Current Visiting Scholar Andrew Cherlin’s ongoing research investigates the social consequences of increased polarization in the U.S. labor market over the last few decades. Combining analyses of longitudinal data with qualitative interviews with young men, Cherlin argues that deindustrialization of the American economy is a major factor in the decline of the working-class family.
In a new interview with the Foundation, Cherlin discussed the ways in which the polarization of the labor market has affected marriage rates, and what this means for low-income populations. Click here to read more about his work at the Russell Sage Foundation.
Q. Your research discusses the disappearance of a unified “working class” in the U.S. But at the same time, income inequality is higher than ever, and most job growth has been in the low-wage sector. Do we still have a “working class,” and if so, what does that look like today?
No, we don't have a working class in the sense of a large group of industrial workers and their families living a distinct lifestyle. The closest we come today to a "working class" is the large group of moderately-educated adults—those with a high-school degree but not a 4-year college degree. In the book I am writing I have begun to call them the "shadow working class." These are the people who would have taken industrial jobs in large numbers if the American economy still had them. Instead they are taking jobs that typically pay less, don't offer many fringe benefits, and don't last as long—precarious unemployment. So they have a much weaker tie to their jobs than their parents did. The blue-collar, working-class family peaked in the 1950s and 1960s and has declined ever since.
Q. Your research specifically looks at “marriage inequality”—or rather, the disparity between marriage rates of professional-class men and working-class men—which tends to narrow as inequality declines. Can you explain the ramifications of lower marriage rates for lower income people? Can lower marriage rates be attributed to cultural shifts?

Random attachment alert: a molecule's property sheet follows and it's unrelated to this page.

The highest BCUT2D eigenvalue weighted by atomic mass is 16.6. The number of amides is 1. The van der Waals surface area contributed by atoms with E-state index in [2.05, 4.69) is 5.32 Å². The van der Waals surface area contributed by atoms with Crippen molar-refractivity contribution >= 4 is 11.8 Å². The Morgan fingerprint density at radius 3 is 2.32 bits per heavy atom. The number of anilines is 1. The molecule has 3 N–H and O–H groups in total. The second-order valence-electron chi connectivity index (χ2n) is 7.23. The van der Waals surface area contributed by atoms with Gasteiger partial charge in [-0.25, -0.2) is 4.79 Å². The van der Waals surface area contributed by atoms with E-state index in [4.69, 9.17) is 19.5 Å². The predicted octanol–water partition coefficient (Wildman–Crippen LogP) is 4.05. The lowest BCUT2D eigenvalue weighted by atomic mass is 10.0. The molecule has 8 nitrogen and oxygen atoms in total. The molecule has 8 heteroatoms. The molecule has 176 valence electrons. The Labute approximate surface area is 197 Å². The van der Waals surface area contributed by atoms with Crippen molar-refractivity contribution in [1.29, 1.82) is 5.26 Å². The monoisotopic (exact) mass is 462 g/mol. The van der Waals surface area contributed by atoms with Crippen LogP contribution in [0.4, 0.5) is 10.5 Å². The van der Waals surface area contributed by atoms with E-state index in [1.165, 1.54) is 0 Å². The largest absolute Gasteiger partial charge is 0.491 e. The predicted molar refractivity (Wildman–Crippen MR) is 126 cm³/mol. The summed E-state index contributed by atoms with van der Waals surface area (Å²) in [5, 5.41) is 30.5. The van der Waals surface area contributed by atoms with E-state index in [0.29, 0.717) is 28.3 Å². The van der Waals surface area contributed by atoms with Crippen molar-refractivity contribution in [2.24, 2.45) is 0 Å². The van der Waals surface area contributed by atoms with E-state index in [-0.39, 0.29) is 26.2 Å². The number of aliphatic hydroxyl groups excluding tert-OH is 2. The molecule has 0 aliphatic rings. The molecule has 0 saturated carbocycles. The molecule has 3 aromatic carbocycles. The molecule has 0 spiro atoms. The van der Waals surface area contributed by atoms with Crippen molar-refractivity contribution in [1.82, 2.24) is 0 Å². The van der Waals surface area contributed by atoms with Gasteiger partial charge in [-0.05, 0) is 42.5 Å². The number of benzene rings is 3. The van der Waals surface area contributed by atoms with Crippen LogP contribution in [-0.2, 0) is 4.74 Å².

What lower income people have lost with the decline in marriage is family stability. That’s particularly important for children, who don’t do as well when parents, parents’ partners, and stepparents cycle in and out of the home. Granted, not everyone wants to marry or should marry, but in the U.S. marriage is still the way we do stable family life. (As opposed to some European countries, where long-term, stable cohabiting relationships are much more common.) As marriage has declined in the U.S. among the low- and moderate-income population, nothing stable has replaced it. That’s the problem – the instability and complex relationships that characterize family life today for low- and moderate-income people.
As to what caused this shift, both cultural and economic factors have played a role. A half-century ago, having a child outside of marriage was considered shameful, but today it is widely accepted. Living together without being married was also shameful, whereas today the great majority of young adults do it at some point. So cultural shifts have played a role. But the reason that low- and moderate-income young adults have moved toward non-marital births is not just because they are acceptable but also because the labor-market prospects of men without college degrees are much worse than a generation or two ago. Without the prospect of a good marriage in the future, many of them go ahead and have children anyway. In contrast, college-educated young adults, who still have good job prospects, will cohabit but won’t have children until after they marry.
Q. What would effective policies to address marriage inequality look like? Is narrowing the gap between rich and poor enough to change marriage rates?
Narrowing the gap between the rich and poor would help a lot. Over the past 130 years, the degree of marriage equality has been directly related to the size of the economic gap between rich and poor. As to how to narrow that gap, almost everyone agrees on the importance of increasing the education and skills of children and adolescents from disadvantaged families. That’s crucial, but by itself it probably isn’t sufficient. We also need some direct labor market interventions such as subsidizing low wages through an expanded Earned Income Tax Credit and raising the minimum wage. And if it were possible to successfully get out a cultural message, we might urge young adults not to have a child until they are sure they are in committed, last relationships.